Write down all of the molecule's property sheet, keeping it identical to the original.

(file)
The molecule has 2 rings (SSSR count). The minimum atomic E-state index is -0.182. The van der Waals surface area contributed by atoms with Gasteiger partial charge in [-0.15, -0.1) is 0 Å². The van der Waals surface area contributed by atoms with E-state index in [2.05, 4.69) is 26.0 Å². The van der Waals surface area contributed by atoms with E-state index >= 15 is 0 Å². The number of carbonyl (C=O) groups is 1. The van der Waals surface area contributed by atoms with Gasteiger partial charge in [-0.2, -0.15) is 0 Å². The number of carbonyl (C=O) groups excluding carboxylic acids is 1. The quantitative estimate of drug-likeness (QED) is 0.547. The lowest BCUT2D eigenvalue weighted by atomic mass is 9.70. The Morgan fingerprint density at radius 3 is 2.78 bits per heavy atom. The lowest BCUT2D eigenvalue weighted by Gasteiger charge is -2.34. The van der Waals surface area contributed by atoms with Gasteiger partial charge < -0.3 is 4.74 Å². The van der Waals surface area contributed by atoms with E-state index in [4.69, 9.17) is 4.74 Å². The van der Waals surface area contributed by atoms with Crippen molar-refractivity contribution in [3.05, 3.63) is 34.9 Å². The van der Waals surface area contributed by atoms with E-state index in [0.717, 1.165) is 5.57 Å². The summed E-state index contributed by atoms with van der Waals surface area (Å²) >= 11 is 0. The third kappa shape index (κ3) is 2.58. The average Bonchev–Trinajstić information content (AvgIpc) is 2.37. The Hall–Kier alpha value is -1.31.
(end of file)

The molecule has 2 rings (SSSR count). The minimum atomic E-state index is -0.182. The van der Waals surface area contributed by atoms with Gasteiger partial charge in [-0.15, -0.1) is 0 Å². The van der Waals surface area contributed by atoms with E-state index in [2.05, 4.69) is 26.0 Å². The van der Waals surface area contributed by atoms with E-state index >= 15 is 0 Å². The number of carbonyl (C=O) groups is 1. The van der Waals surface area contributed by atoms with Gasteiger partial charge in [-0.2, -0.15) is 0 Å². The number of carbonyl (C=O) groups excluding carboxylic acids is 1. The quantitative estimate of drug-likeness (QED) is 0.547. The lowest BCUT2D eigenvalue weighted by atomic mass is 9.70. The Morgan fingerprint density at radius 3 is 2.78 bits per heavy atom. The lowest BCUT2D eigenvalue weighted by Gasteiger charge is -2.34. The van der Waals surface area contributed by atoms with Gasteiger partial charge < -0.3 is 4.74 Å². The van der Waals surface area contributed by atoms with E-state index in [4.69, 9.17) is 4.74 Å². The van der Waals surface area contributed by atoms with Crippen molar-refractivity contribution in [3.05, 3.63) is 34.9 Å². The van der Waals surface area contributed by atoms with E-state index in [0.717, 1.165) is 5.57 Å². The summed E-state index contributed by atoms with van der Waals surface area (Å²) >= 11 is 0. The third kappa shape index (κ3) is 2.58. The average Bonchev–Trinajstić information content (AvgIpc) is 2.37. The Hall–Kier alpha value is -1.31.